Apr 14, 2015
Author: Anne Blankman
Publisher: Balzer & Bray
Publication Date: April 21, 2015
Overall: 3.5 out of 5 stars
Source: Balzer & Bray
The girl known as Gretchen Whitestone has a secret: She used to be part of Adolf Hitler’s inner circle. More than a year after she made an enemy of her old family friend and fled Munich, she lives with a kindly English family, posing as an ordinary German immigrant, and is preparing to graduate from high school. Her love, Daniel Cohen, is a reporter in town. For the first time in her life, Gretchen is content.
But then, Daniel gets a telegram that sends him back to Germany, and Gretchen’s world turns upside-down. And when she receives word that Daniel is wanted for murder, she has to face the danger she thought she’d escaped-and return to her homeland.
Gretchen must do everything she can to avoid capture and recognition, even though saving Daniel will mean consorting with her former friends, the Nazi elite. And as they work to clear Daniel’s name, Gretchen and Daniel discover a deadly conspiracy stretching from the slums of Berlin to the Reichstag itself. Can they dig up the explosive truth and get out in time-or will Hitler discover them first?
I didn’t realize that this book was a sequel, so I came in not knowing any of Gretchen and Daniel’s back story. That being the case I don’t really feel like reading Prisoner of Night and Fog is necessary. This book stands on it’s own, and it gives you all the pieces. I did feel at times like I wanted her to go into more detail especially about Gretchen’s family, but now it makes sense that she didn’t. I won’t be marking the book down for that because it was my own fault that I didn’t know it was a sequel.
I want to clarify something before we get into my review, just so no one thinks I’m being overly sympathetic to the Nazi’s. My grandmother was German and living in Bavaria during World War Two. She would have been 9 when the war ended, she was not a Jew or a Communist. However, she ended up spending a great deal of time in some of the overflow camps of Dachau. What I learned from her was that the German people wanted to survive, there was no trust among villages because it would have been so easy to betray someone and ensure that YOUR family was the one that survived, albeit at the expense of another. The German people were blinded by Hitler, and therefore blinded to a lot of his more terrible plans. It’s not an excuse, it’s an explanation. So I find myself feeling quite a bit of sympathy for these people. Not the Nazi’s, never them, but for the normal German people trying to survive. My family were never members of the Nazi Party, but they did what they had to, too survive. Anyways, onwards to the review!
This story was the perfect blend of factual history and blending it with literary license. I liked how Gretchen’s upbringing was so intertwined with Hitler’s. It really gives you a sense of intimacy with Hitler, and it allows you how easy it was for him to get loyalty. He was charismatic, a leader, and above all talked about bringing Germany out of their slump. In all fairness, Germany did get punished harshly after the World War One, and that punishment left the door for Hitler to win the people over. This book in particular shows how he wove himself into the very fabric of the country without anyone really realizing it. That’s the scariest part to me, is that he took something and using the media spun it in such a way that a state of emergency was declared and gave him all of the power. The Germans didn’t know what was going to happen, but they certainly didn’t ask enough questions.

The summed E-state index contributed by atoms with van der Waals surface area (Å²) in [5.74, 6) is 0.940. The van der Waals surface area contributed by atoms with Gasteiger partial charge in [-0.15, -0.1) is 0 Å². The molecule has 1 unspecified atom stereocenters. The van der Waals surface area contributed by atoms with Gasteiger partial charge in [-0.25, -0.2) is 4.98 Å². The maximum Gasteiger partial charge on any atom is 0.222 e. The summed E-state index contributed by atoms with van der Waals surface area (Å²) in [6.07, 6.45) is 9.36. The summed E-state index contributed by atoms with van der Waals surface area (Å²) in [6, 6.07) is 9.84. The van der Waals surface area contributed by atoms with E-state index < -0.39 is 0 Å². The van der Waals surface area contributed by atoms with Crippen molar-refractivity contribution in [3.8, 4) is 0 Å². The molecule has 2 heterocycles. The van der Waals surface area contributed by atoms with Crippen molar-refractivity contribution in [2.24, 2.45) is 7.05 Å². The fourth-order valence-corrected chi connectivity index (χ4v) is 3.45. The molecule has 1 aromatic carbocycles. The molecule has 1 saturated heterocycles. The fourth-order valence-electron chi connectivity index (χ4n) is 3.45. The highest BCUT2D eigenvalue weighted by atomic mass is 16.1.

The romance in this book was pretty light if I’m honest, and I had a hard time feeling Gretchen and Daniel’s devotion to each other. Daniel seemed pretty selfish, as if he had no idea what Gretchen gave up for him. Yes, Daniel was the Jew, and things were about to get bad for his family. But Gretchen had a high ranking position in the National Socialist Party, and she would never have wanted for anything. If she had ignored her heart and her morals she would’ve had a nice life while the National Socialist party was in power. And Daniel is over here complaining because England was boring. I wanted to scream numerous times, ‘Well at least you were safe!’ it just kind of showed me that he didn’t really understand the danger. Gretchen did and she was fully aware of how much danger she would be in if they went back to Germany but she still did it for Daniel.
The romance bugged me although I really liked how the history was woven into the plot. I’d give it 3.5 out of 5 stars. Definitely for fans of Phillipa Gregory, historical fiction, and light romance.
3.5/5 – A Great Read, Well-Written
**Please Note: This review is my honest opinion and I did not receive monetary compensation from it.**
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